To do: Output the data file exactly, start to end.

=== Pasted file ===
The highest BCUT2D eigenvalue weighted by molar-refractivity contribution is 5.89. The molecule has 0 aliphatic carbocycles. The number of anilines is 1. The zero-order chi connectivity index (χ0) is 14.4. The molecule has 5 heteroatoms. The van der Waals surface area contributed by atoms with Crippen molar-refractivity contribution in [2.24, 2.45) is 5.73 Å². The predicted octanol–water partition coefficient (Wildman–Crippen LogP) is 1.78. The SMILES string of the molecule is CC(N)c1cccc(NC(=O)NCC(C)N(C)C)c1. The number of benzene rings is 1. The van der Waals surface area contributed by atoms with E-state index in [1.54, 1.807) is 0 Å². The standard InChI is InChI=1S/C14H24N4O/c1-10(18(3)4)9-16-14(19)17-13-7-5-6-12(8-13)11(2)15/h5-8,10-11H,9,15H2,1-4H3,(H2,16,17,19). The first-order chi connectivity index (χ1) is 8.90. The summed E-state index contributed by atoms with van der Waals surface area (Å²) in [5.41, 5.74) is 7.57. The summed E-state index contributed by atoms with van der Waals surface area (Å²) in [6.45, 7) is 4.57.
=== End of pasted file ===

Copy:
The highest BCUT2D eigenvalue weighted by molar-refractivity contribution is 5.89. The molecule has 0 aliphatic carbocycles. The number of anilines is 1. The zero-order chi connectivity index (χ0) is 14.4. The molecule has 5 heteroatoms. The van der Waals surface area contributed by atoms with Crippen molar-refractivity contribution in [2.24, 2.45) is 5.73 Å². The predicted octanol–water partition coefficient (Wildman–Crippen LogP) is 1.78. The SMILES string of the molecule is CC(N)c1cccc(NC(=O)NCC(C)N(C)C)c1. The number of benzene rings is 1. The van der Waals surface area contributed by atoms with E-state index in [1.54, 1.807) is 0 Å². The standard InChI is InChI=1S/C14H24N4O/c1-10(18(3)4)9-16-14(19)17-13-7-5-6-12(8-13)11(2)15/h5-8,10-11H,9,15H2,1-4H3,(H2,16,17,19). The first-order chi connectivity index (χ1) is 8.90. The summed E-state index contributed by atoms with van der Waals surface area (Å²) in [5.41, 5.74) is 7.57. The summed E-state index contributed by atoms with van der Waals surface area (Å²) in [6.45, 7) is 4.57.